part of the estates had been planted with rubber trees but no rubber had been
produced and the first company bad not reached the production stage. The
Company had thus not earned any income except what it got by the sale. This was
claimed to be an increase of capital. The Surveyor of Taxes relied, inter alia,
upon the Californian Copper Syndicate case (1).
It was held by the Court of Exchequer
(Scotland) that the profit on sale was merely an appreciation of capital and
not profit assessable to income-tax. Lord Salvesan observed that he was unable
to distinguish the position of the company from that of a person who acquired
property by way of investment and who realised it afterwards at a profit.
He, however, observed:
"No doubt if it is a part of his
business to deal in land or investments, any profits which in the course of
that business he realises form part of his income; but the mere fact that a
person or company has invested funds in the purchase of an estate which has
subsequently appreciated And so has realised a profit on his purchase does not
make that ,Profit liable to assessment." The Californian Copper Syndicate
case(1) was (1) (1904) 5 T.C. 159.
384 distinguished, because in that case, Lord
Trayner bad found that business was being done, and the following observation,
from Lord Trayner's Judgment were emphasized:
"I am satisfied that the Appellant
company was formed in order to acquire certain mineral fields or workings-not
to work the same themselves, for the benefit of the Company, but solely with
the view and purpose of reselling the same at a profit." Lord Salvesen pointed
out that such an inference could not be drawn about the case before him.
These two sets of cases illustrate forcefully
the changing circumstances in which an excess return may be treated as an
appreciation of capital or as profit. If the sale is after a company is wound
up and business has stopped, it may (subject to special statutory provisions)
be said that any excess amount received over and above the capital of the
company is merely an appreciation of capital; but the same cannot be said if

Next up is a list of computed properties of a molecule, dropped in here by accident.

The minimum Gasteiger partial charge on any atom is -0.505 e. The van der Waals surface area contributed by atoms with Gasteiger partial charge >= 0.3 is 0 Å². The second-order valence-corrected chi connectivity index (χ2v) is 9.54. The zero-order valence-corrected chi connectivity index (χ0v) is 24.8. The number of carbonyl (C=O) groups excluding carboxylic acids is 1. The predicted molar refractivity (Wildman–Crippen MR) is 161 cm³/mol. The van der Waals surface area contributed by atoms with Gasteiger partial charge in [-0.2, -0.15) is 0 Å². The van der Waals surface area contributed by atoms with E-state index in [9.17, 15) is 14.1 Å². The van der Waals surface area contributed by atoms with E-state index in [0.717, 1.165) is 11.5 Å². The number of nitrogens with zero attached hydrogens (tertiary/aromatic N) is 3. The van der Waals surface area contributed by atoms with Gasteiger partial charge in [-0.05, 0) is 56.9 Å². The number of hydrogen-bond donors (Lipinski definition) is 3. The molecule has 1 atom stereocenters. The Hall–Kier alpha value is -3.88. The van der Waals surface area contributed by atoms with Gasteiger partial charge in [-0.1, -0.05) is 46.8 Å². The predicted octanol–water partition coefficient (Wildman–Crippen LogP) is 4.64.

business is being done in lands, mineral concessions, mining rights with a view
to making profits.
In the latter case, a sale at an enhanced
price is not appreciation of capital but profit in the way of business, and the
sale is so to speak, of stock-in-trade.
Mr. Mitra relies upon three cases to
establish that no business at all was being done. He contends that the assessee
Company was merely granting sub-leases of property of which they had the
reverter and all that the assessee Company did was to collect rent and
royalties. Before dealing with the cases, it is necessary to point out that the
ultimate reverter has no significance. The term is 999 years less a few days.
Even if it was shorter a possible reverter is not material. The observations of
the Judicial Committee in the case from Rhodesia quoted earlier have our
385 The first case relied upon is East India
Prospecting Syndicate v. Commissioner of Excess Profit .Tax(1). In that case,
the facts were very different. In 1919, V.C., a limited Company, obtained a
prospecting licence from the Raja of Talchar in respect of some 8 sq. miles of
coalbearing lands. On August 5, 1920 a partnership was formed which was named
the East India Prospecting Syndicate. The objects of the partnership were:
(1)to purchase from the Company their rights
under the prospecting licence;
(2)to give effect to the conditions of the
said licence ; and (3)to promote a company or companies with limited liability
for the purpose of acquiring at a profit to the Syndicate all or any of the
properties including the benefit of the prospecting licence.
The Syndicate acquired the prospecting
licence from the Company, V.C. In 1921, the Syndicate obtained a mining lease
from the Raja of Talchar over about 500 acres for 30 years with option to
renew. The Syndicate then promoted a Company called the Talchar Caulfield
'Ltd., (shortly T.C .) and sublet the mining property to it. They received
payment in cash, in the shape of shares in T.C. and certain amounts
periodically which were in excess of the amounts payable for alike period to
the' Raja of Talchar. The contention of the Syndicate was that they were not
carrying on any business.
It was held that the activities of the
Syndicate did not amount to a business and their receipts could not be regarded
as, profits of business and were not chargeable to excess profits tax. It was
conceded by the Department in that case that the functions of the Syndicate,
which was a partnership, and neither a limited Company nor an incorporated
society, consisted (1) 19 I.T.R. 571.
386 wholly in the holding of property, and